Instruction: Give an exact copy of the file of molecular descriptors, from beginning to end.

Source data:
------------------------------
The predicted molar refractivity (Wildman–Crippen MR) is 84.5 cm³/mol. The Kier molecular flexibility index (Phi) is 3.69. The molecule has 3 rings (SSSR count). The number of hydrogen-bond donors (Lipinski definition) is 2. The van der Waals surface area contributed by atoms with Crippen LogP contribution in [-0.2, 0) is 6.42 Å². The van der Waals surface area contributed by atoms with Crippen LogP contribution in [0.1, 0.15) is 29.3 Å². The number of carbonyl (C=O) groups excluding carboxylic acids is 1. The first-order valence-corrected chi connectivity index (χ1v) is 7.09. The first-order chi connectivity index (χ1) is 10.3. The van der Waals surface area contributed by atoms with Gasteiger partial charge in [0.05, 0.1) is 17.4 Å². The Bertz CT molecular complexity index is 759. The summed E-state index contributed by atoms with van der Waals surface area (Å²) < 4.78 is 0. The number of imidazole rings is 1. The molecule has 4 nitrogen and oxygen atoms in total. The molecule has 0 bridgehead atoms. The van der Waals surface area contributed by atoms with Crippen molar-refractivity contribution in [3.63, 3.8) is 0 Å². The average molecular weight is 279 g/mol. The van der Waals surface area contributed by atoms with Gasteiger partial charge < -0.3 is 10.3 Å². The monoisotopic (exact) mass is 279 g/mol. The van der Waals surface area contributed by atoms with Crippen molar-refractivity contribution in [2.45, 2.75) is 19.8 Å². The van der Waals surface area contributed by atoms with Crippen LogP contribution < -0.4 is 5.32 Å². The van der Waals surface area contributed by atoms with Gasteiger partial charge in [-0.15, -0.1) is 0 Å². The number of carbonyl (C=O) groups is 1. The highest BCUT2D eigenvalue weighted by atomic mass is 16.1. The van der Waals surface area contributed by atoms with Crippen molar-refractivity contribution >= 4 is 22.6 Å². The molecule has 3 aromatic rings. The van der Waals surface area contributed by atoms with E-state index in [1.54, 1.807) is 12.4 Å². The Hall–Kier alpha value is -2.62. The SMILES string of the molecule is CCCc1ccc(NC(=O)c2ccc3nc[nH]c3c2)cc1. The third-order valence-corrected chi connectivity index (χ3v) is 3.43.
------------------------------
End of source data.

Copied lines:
The predicted molar refractivity (Wildman–Crippen MR) is 84.5 cm³/mol. The Kier molecular flexibility index (Phi) is 3.69. The molecule has 3 rings (SSSR count). The number of hydrogen-bond donors (Lipinski definition) is 2. The van der Waals surface area contributed by atoms with Crippen LogP contribution in [-0.2, 0) is 6.42 Å². The van der Waals surface area contributed by atoms with Crippen LogP contribution in [0.1, 0.15) is 29.3 Å². The number of carbonyl (C=O) groups excluding carboxylic acids is 1. The first-order valence-corrected chi connectivity index (χ1v) is 7.09. The first-order chi connectivity index (χ1) is 10.3. The van der Waals surface area contributed by atoms with Gasteiger partial charge in [0.05, 0.1) is 17.4 Å². The Bertz CT molecular complexity index is 759. The summed E-state index contributed by atoms with van der Waals surface area (Å²) < 4.78 is 0. The number of imidazole rings is 1. The molecule has 4 nitrogen and oxygen atoms in total. The molecule has 0 bridgehead atoms. The van der Waals surface area contributed by atoms with Crippen molar-refractivity contribution in [3.63, 3.8) is 0 Å². The average molecular weight is 279 g/mol. The van der Waals surface area contributed by atoms with Gasteiger partial charge < -0.3 is 10.3 Å². The monoisotopic (exact) mass is 279 g/mol. The van der Waals surface area contributed by atoms with Crippen molar-refractivity contribution in [2.45, 2.75) is 19.8 Å². The van der Waals surface area contributed by atoms with Crippen LogP contribution < -0.4 is 5.32 Å². The van der Waals surface area contributed by atoms with Gasteiger partial charge in [-0.15, -0.1) is 0 Å². The number of carbonyl (C=O) groups is 1. The highest BCUT2D eigenvalue weighted by atomic mass is 16.1. The van der Waals surface area contributed by atoms with Crippen molar-refractivity contribution >= 4 is 22.6 Å². The molecule has 3 aromatic rings. The van der Waals surface area contributed by atoms with E-state index in [1.54, 1.807) is 12.4 Å². The Hall–Kier alpha value is -2.62. The SMILES string of the molecule is CCCc1ccc(NC(=O)c2ccc3nc[nH]c3c2)cc1. The third-order valence-corrected chi connectivity index (χ3v) is 3.43.